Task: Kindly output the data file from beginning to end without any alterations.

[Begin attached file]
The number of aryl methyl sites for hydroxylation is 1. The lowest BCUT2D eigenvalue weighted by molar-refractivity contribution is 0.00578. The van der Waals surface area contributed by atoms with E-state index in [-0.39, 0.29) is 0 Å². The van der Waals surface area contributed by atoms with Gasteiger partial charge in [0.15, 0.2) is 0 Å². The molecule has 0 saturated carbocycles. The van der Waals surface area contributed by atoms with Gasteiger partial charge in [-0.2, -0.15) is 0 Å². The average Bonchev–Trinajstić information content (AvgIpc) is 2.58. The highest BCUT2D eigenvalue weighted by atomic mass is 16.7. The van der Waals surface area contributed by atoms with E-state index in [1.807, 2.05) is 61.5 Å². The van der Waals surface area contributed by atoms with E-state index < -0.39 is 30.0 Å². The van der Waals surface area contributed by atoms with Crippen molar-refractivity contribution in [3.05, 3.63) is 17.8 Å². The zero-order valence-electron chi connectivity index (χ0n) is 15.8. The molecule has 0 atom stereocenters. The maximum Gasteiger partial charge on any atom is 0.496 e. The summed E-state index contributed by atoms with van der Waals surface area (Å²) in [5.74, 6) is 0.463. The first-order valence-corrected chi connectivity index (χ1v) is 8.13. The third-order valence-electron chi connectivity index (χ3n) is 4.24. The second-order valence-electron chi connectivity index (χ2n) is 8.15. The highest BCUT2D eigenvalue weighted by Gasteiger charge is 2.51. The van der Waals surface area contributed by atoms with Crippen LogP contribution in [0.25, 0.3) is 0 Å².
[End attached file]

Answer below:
The number of aryl methyl sites for hydroxylation is 1. The lowest BCUT2D eigenvalue weighted by molar-refractivity contribution is 0.00578. The van der Waals surface area contributed by atoms with E-state index in [-0.39, 0.29) is 0 Å². The van der Waals surface area contributed by atoms with Gasteiger partial charge in [0.15, 0.2) is 0 Å². The molecule has 0 saturated carbocycles. The van der Waals surface area contributed by atoms with Gasteiger partial charge in [-0.2, -0.15) is 0 Å². The average Bonchev–Trinajstić information content (AvgIpc) is 2.58. The highest BCUT2D eigenvalue weighted by atomic mass is 16.7. The van der Waals surface area contributed by atoms with E-state index in [1.807, 2.05) is 61.5 Å². The van der Waals surface area contributed by atoms with E-state index < -0.39 is 30.0 Å². The van der Waals surface area contributed by atoms with Crippen molar-refractivity contribution in [3.05, 3.63) is 17.8 Å². The zero-order valence-electron chi connectivity index (χ0n) is 15.8. The molecule has 0 atom stereocenters. The maximum Gasteiger partial charge on any atom is 0.496 e. The summed E-state index contributed by atoms with van der Waals surface area (Å²) in [5.74, 6) is 0.463. The first-order valence-corrected chi connectivity index (χ1v) is 8.13. The third-order valence-electron chi connectivity index (χ3n) is 4.24. The second-order valence-electron chi connectivity index (χ2n) is 8.15. The highest BCUT2D eigenvalue weighted by Gasteiger charge is 2.51. The van der Waals surface area contributed by atoms with Crippen LogP contribution in [0.25, 0.3) is 0 Å².